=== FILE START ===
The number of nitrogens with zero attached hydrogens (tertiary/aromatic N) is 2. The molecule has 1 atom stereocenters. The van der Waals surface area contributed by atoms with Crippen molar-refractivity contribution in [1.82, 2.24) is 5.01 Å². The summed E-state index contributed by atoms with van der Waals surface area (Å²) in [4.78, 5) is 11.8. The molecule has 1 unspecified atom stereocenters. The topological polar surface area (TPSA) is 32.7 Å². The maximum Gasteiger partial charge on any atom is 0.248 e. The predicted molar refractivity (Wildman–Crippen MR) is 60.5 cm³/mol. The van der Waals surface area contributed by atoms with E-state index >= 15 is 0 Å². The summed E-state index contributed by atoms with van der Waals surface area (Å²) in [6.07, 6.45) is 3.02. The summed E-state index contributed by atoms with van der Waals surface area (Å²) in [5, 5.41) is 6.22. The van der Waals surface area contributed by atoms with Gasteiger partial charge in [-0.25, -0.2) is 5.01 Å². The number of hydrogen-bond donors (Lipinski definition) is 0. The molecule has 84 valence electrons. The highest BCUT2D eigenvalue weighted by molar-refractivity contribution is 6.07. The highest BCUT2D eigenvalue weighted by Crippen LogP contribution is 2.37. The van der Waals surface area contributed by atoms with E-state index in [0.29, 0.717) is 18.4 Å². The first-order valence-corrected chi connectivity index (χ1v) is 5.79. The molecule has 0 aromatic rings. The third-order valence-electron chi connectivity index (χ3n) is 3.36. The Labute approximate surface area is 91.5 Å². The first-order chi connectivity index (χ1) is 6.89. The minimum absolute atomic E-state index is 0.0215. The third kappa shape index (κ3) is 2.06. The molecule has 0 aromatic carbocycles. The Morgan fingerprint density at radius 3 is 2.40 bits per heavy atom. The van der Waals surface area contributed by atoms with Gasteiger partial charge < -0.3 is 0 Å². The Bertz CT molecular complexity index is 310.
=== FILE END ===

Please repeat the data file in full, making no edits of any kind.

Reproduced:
The number of nitrogens with zero attached hydrogens (tertiary/aromatic N) is 2. The molecule has 1 atom stereocenters. The van der Waals surface area contributed by atoms with Crippen molar-refractivity contribution in [1.82, 2.24) is 5.01 Å². The summed E-state index contributed by atoms with van der Waals surface area (Å²) in [4.78, 5) is 11.8. The molecule has 1 unspecified atom stereocenters. The topological polar surface area (TPSA) is 32.7 Å². The maximum Gasteiger partial charge on any atom is 0.248 e. The predicted molar refractivity (Wildman–Crippen MR) is 60.5 cm³/mol. The van der Waals surface area contributed by atoms with E-state index >= 15 is 0 Å². The summed E-state index contributed by atoms with van der Waals surface area (Å²) in [6.07, 6.45) is 3.02. The summed E-state index contributed by atoms with van der Waals surface area (Å²) in [5, 5.41) is 6.22. The van der Waals surface area contributed by atoms with Gasteiger partial charge in [-0.25, -0.2) is 5.01 Å². The number of hydrogen-bond donors (Lipinski definition) is 0. The molecule has 84 valence electrons. The highest BCUT2D eigenvalue weighted by molar-refractivity contribution is 6.07. The highest BCUT2D eigenvalue weighted by Crippen LogP contribution is 2.37. The van der Waals surface area contributed by atoms with E-state index in [0.29, 0.717) is 18.4 Å². The first-order valence-corrected chi connectivity index (χ1v) is 5.79. The molecule has 0 aromatic rings. The third-order valence-electron chi connectivity index (χ3n) is 3.36. The Labute approximate surface area is 91.5 Å². The first-order chi connectivity index (χ1) is 6.89. The minimum absolute atomic E-state index is 0.0215. The third kappa shape index (κ3) is 2.06. The molecule has 0 aromatic carbocycles. The Morgan fingerprint density at radius 3 is 2.40 bits per heavy atom. The van der Waals surface area contributed by atoms with Gasteiger partial charge < -0.3 is 0 Å². The Bertz CT molecular complexity index is 310.